Other injuries that may have delayed symptoms include:
- Concussions: A concussion is a brain injury that occurs when the brain hits the inside of the skull. It can cause headaches, dizziness, nausea, confusion, memory loss, and other cognitive problems that may not be noticeable at first.
- Internal bleeding: Internal bleeding is a life-threatening condition that occurs when blood vessels are damaged and leak blood into the body cavities. It can cause severe bruising, pain, swelling, fainting, and shock. It may not be detected until hours or days after the accident.
- Back injuries: Back injuries can affect the spine, muscles, nerves, and discs in the neck, upper back, or lower back. They can cause pain, stiffness, numbness, tingling, and shooting sensations that may radiate to the arms or legs. They may not be evident until the inflammation and swelling subside.
If you don’t report a car accident and seek medical attention as soon as possible, you may risk worsening your injuries and complicating your recovery. You may also have difficulty proving that your injuries were caused by the accident and not by some other factor.
6. You may damage your credibility
Another consequence of not reporting a car accident is that you may damage your credibility and reputation. If you try to file a claim or a lawsuit later on, the other party or their insurance company may question why you didn’t report the accident when it happened. They may accuse you of lying, exaggerating, or hiding something.
This could hurt your chances of getting a fair settlement or winning your case in court. It could also affect your personal and professional relationships with others who may doubt your honesty and integrity.
7. You may miss important evidence
When you report a car accident to the police or your insurance company, you are also preserving important evidence that could support your claim or lawsuit later on. This evidence could include:
- The police report: The police report is an official document that records the details of the accident, such as the date, time, location, weather conditions, road conditions, witnesses, parties involved, injuries reported, citations issued, and fault determination. It can provide valuable information and insights into what happened and who was responsible.
- Photos and videos: Photos and videos can capture the scene of the accident, the damage to the vehicles and property involved, the injuries sustained by the parties involved, and any other relevant factors. They can provide visual proof of what happened and how severe it was.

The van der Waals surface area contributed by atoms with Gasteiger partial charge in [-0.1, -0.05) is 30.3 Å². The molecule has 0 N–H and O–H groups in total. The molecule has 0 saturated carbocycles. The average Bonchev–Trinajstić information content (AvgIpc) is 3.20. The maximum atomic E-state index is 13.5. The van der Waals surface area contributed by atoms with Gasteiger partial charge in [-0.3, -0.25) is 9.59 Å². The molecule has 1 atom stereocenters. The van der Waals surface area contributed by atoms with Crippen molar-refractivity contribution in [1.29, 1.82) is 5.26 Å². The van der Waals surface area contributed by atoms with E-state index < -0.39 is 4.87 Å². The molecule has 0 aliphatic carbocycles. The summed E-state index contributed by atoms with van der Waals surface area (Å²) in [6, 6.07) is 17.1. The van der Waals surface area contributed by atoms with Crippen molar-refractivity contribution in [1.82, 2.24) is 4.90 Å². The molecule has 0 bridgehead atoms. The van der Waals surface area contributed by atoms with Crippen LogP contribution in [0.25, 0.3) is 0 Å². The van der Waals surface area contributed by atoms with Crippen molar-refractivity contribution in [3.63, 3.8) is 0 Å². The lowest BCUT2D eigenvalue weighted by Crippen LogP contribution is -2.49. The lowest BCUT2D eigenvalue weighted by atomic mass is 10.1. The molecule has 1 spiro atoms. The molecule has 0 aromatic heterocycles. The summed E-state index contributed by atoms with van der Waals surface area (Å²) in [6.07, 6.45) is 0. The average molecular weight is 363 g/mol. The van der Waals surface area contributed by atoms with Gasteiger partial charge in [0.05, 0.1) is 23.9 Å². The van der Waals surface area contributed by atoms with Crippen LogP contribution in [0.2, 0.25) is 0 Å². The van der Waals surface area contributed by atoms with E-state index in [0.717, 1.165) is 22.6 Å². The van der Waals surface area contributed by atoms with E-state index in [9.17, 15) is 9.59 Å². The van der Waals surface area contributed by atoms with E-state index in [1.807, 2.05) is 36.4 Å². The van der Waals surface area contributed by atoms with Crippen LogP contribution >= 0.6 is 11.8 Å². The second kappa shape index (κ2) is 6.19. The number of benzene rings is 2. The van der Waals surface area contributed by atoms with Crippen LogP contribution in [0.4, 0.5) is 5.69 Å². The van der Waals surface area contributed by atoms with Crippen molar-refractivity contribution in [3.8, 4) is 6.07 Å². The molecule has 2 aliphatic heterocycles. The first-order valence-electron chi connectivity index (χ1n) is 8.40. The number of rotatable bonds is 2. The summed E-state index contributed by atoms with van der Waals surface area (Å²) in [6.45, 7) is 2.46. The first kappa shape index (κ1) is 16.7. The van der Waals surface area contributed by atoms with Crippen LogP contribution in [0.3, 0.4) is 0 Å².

- The witness statements: Witnesses are people who saw or heard what happened during or after the accident. They can provide their accounts of what they observed and corroborate or contradict your version of events. They can also provide additional details that you may have missed or forgotten.
- Medical records: Medical records are documents that show the diagnosis, treatment, prognosis, and expenses related to your injuries. They can prove that you were injured as a result of the accident and how much it cost you to heal.
If you don’t report a car accident promptly promptly, you may lose or compromise some of this evidence. For example, the police may not be able to investigate the scene of the accident, the photos and videos may be deleted or corrupted, the witnesses may forget or disappear, and the medical records may be incomplete or inaccurate. This could weaken your claim or lawsuit and make it harder to prove your damages and liability.
8. You may jeopardize your health and safety
One of the most important reasons to report a car accident is to protect your health and safety. If you don’t report a car accident, you may be putting yourself and others at risk of further harm. For example:
- You may be driving a damaged vehicle that is unsafe or illegal to operate. This could cause another accident or breakdown that could endanger you and other drivers on the road.
- You may be ignoring a serious injury that requires immediate medical attention. This could lead to complications, infections, disabilities, or even death.